4. Keep separate personal and business social media profiles - Avoid attention of predatory or obsessive people by having. Eliminate or abbreviate your last name on your personal page, and avoid using location tracking on all your profiles.

5. Screen prospects before a showing - Before you ever go out alone for the first time with buyers on a showing, be sure to screen them. Ideally, this should be done over the phone or at your brokerage's office. Use the script at the link above as a helpful guide to red flags to look out for.

6. Get to know the neighborhood around your listing - Introduce yourself to the neighbors and found out information about the local neighborhood watch, how active it is, if any law enforcement officers live nearby, how often neighbors socialize with each other. This info is not only good to tell legitimate prospects, it can deter potential predators who may fear a social and active neighborhood.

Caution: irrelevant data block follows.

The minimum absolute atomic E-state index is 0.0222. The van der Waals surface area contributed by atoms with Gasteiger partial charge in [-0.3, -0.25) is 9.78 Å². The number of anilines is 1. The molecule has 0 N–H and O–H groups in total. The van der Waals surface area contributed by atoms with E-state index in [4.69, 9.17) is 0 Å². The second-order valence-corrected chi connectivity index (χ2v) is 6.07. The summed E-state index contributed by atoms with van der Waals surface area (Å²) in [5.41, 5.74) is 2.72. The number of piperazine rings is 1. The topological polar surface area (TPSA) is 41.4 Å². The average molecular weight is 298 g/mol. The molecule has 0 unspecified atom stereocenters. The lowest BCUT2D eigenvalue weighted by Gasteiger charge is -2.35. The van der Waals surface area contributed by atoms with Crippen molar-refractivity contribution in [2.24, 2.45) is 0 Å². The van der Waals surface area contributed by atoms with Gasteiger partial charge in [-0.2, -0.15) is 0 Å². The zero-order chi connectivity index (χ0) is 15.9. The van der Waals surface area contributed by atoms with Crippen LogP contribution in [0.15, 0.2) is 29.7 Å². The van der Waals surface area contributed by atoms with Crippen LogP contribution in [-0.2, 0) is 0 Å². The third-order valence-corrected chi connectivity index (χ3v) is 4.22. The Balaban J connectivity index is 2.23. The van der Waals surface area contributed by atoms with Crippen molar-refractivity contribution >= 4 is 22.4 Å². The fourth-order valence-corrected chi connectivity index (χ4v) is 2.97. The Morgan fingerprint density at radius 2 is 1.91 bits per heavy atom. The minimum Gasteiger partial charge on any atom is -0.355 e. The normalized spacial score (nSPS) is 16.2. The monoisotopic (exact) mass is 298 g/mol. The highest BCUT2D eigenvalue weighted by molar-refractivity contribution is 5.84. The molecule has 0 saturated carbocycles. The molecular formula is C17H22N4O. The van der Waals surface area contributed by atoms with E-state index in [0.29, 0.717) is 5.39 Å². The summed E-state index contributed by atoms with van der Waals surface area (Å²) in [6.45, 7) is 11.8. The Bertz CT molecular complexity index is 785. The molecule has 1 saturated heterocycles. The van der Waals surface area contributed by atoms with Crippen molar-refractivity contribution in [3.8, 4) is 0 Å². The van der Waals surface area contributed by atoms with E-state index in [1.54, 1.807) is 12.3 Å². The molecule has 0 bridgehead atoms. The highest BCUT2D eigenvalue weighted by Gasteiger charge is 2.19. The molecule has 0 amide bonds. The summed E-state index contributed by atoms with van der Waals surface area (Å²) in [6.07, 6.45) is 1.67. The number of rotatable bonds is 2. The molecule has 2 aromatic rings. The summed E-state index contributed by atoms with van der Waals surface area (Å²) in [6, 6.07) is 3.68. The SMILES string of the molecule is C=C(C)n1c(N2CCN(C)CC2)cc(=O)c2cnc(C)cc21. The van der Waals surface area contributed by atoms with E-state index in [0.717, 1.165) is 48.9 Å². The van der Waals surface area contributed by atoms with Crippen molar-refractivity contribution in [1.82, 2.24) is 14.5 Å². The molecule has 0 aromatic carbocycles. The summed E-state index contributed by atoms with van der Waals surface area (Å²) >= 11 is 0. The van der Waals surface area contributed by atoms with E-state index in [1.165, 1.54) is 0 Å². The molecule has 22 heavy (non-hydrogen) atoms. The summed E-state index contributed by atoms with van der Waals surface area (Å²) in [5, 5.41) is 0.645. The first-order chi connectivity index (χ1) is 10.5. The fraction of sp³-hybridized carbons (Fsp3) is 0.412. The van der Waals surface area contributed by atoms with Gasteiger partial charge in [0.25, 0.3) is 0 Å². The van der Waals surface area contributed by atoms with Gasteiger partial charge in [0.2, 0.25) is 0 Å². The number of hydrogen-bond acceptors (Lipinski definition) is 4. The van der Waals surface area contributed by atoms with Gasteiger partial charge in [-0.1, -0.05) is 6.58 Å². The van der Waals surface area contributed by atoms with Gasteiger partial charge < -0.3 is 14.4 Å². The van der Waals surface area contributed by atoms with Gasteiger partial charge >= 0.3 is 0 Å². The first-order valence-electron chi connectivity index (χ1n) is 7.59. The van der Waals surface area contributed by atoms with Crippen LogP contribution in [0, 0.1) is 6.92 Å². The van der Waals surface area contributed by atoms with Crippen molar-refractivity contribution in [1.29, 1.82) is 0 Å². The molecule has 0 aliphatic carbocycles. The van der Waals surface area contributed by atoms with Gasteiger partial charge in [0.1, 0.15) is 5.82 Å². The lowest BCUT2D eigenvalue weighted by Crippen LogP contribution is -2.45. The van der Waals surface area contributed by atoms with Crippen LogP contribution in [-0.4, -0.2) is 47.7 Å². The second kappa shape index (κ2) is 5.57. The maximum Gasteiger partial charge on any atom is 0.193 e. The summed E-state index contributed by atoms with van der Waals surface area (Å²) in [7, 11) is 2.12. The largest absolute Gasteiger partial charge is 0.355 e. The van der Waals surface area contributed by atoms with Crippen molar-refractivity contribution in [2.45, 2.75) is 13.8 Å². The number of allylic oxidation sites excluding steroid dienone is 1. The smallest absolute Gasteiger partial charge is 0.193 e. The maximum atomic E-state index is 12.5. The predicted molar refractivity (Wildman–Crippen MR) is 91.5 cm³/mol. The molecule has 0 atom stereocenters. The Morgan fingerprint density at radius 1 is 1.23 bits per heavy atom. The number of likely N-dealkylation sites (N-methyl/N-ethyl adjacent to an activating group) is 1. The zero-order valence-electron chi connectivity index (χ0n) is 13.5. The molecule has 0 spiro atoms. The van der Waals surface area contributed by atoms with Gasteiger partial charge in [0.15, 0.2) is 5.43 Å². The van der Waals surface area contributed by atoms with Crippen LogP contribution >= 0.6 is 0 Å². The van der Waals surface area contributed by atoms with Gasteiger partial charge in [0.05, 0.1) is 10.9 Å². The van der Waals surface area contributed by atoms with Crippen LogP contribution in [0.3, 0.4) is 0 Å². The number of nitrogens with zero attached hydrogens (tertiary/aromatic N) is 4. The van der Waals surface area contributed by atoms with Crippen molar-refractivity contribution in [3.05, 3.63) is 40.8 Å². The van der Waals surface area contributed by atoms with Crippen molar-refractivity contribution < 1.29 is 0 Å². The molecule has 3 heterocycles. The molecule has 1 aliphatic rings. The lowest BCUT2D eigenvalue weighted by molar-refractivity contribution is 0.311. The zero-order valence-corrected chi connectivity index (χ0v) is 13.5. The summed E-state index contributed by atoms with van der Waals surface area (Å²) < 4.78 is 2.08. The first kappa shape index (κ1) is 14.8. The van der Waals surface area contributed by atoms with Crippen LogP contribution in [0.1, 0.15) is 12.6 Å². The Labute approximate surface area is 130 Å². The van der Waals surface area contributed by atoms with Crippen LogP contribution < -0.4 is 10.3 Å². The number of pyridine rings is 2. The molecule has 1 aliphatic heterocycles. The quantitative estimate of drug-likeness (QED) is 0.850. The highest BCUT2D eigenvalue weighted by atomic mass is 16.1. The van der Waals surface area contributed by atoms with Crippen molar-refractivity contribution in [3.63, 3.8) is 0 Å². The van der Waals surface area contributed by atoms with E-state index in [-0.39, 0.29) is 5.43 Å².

7. Get to know your listing and its property - We're not just talking the square footage here. Is the property vacant? That can make you more vulnerable. How's your cell signal there, in case you need to call for help? Is the property well-lit with plenty of windows? Do you have escape routes from every major room of the house? Look at a property with your safety in mind.

8. Use the initial prospect call to deter predators - In addition to mentioning an active neighborhood watch and other details that are unappealing to predators, establish control during your call. This can be done with a number of techniques, like not automatically accepting the first meeting time they offer ("I can meet you at 7pm instead"). Criminals look for passive people that can be more easily manipulated.

9. Arrive at your showings early - This lets you scope out the property and get your bearings before the prospect arrives.

10. Park on the street - This prevents criminals from potentially blocking you in in the driveway. If you can't park on the street, pull into the driveway so that your driver's door faces your most likely escape path.